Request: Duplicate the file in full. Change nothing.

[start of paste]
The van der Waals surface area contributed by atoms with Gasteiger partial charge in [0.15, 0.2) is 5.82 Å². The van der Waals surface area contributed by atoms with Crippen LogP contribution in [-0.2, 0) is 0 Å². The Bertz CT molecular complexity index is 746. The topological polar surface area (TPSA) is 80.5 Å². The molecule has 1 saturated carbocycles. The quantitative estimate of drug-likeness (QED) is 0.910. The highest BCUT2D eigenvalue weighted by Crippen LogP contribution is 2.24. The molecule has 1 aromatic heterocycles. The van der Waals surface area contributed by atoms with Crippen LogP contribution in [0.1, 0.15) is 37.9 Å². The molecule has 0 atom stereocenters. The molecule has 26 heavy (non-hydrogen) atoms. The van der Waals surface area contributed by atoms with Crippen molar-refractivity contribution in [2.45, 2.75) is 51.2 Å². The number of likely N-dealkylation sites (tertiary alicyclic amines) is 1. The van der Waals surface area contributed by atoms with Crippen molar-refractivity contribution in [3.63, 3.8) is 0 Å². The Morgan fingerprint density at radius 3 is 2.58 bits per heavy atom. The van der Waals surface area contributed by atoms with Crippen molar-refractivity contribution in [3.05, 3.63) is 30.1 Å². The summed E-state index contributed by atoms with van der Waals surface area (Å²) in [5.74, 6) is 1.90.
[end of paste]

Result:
The van der Waals surface area contributed by atoms with Gasteiger partial charge in [0.15, 0.2) is 5.82 Å². The van der Waals surface area contributed by atoms with Crippen LogP contribution in [-0.2, 0) is 0 Å². The Bertz CT molecular complexity index is 746. The topological polar surface area (TPSA) is 80.5 Å². The molecule has 1 saturated carbocycles. The quantitative estimate of drug-likeness (QED) is 0.910. The highest BCUT2D eigenvalue weighted by Crippen LogP contribution is 2.24. The molecule has 1 aromatic heterocycles. The van der Waals surface area contributed by atoms with Crippen LogP contribution in [0.1, 0.15) is 37.9 Å². The molecule has 0 atom stereocenters. The molecule has 26 heavy (non-hydrogen) atoms. The van der Waals surface area contributed by atoms with Crippen molar-refractivity contribution in [2.45, 2.75) is 51.2 Å². The number of likely N-dealkylation sites (tertiary alicyclic amines) is 1. The van der Waals surface area contributed by atoms with Crippen molar-refractivity contribution in [3.63, 3.8) is 0 Å². The Morgan fingerprint density at radius 3 is 2.58 bits per heavy atom. The van der Waals surface area contributed by atoms with Crippen molar-refractivity contribution in [3.05, 3.63) is 30.1 Å². The summed E-state index contributed by atoms with van der Waals surface area (Å²) in [5.74, 6) is 1.90.